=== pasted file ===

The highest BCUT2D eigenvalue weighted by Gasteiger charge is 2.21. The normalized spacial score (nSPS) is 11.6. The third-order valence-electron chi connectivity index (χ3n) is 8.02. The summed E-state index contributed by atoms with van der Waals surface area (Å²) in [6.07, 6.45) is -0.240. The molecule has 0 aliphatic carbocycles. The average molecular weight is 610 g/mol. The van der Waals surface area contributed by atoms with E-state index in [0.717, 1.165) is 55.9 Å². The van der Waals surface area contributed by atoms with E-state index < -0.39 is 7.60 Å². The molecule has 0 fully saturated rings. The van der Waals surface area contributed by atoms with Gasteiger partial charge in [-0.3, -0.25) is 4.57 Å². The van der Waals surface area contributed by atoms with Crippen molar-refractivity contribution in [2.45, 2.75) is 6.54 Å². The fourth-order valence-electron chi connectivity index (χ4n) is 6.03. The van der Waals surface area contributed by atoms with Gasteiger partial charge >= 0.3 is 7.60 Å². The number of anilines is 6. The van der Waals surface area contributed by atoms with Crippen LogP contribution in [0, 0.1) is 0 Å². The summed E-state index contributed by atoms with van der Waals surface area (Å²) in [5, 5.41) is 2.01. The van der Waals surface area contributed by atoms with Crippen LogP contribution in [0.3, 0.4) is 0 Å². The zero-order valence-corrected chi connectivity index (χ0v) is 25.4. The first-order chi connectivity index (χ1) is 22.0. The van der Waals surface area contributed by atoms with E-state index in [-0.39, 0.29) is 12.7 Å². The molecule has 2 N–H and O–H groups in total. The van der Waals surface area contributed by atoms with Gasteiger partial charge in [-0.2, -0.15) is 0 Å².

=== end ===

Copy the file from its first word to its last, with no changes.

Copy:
The highest BCUT2D eigenvalue weighted by Gasteiger charge is 2.21. The normalized spacial score (nSPS) is 11.6. The third-order valence-electron chi connectivity index (χ3n) is 8.02. The summed E-state index contributed by atoms with van der Waals surface area (Å²) in [6.07, 6.45) is -0.240. The molecule has 0 aliphatic carbocycles. The average molecular weight is 610 g/mol. The van der Waals surface area contributed by atoms with E-state index in [0.717, 1.165) is 55.9 Å². The van der Waals surface area contributed by atoms with E-state index < -0.39 is 7.60 Å². The molecule has 0 fully saturated rings. The van der Waals surface area contributed by atoms with Gasteiger partial charge in [-0.3, -0.25) is 4.57 Å². The van der Waals surface area contributed by atoms with Crippen molar-refractivity contribution in [2.45, 2.75) is 6.54 Å². The fourth-order valence-electron chi connectivity index (χ4n) is 6.03. The van der Waals surface area contributed by atoms with Gasteiger partial charge >= 0.3 is 7.60 Å². The number of anilines is 6. The van der Waals surface area contributed by atoms with Crippen LogP contribution in [0, 0.1) is 0 Å². The summed E-state index contributed by atoms with van der Waals surface area (Å²) in [5, 5.41) is 2.01. The van der Waals surface area contributed by atoms with Crippen LogP contribution in [0.3, 0.4) is 0 Å². The zero-order valence-corrected chi connectivity index (χ0v) is 25.4. The first-order chi connectivity index (χ1) is 22.0. The van der Waals surface area contributed by atoms with E-state index in [-0.39, 0.29) is 12.7 Å². The molecule has 2 N–H and O–H groups in total. The van der Waals surface area contributed by atoms with Gasteiger partial charge in [-0.2, -0.15) is 0 Å².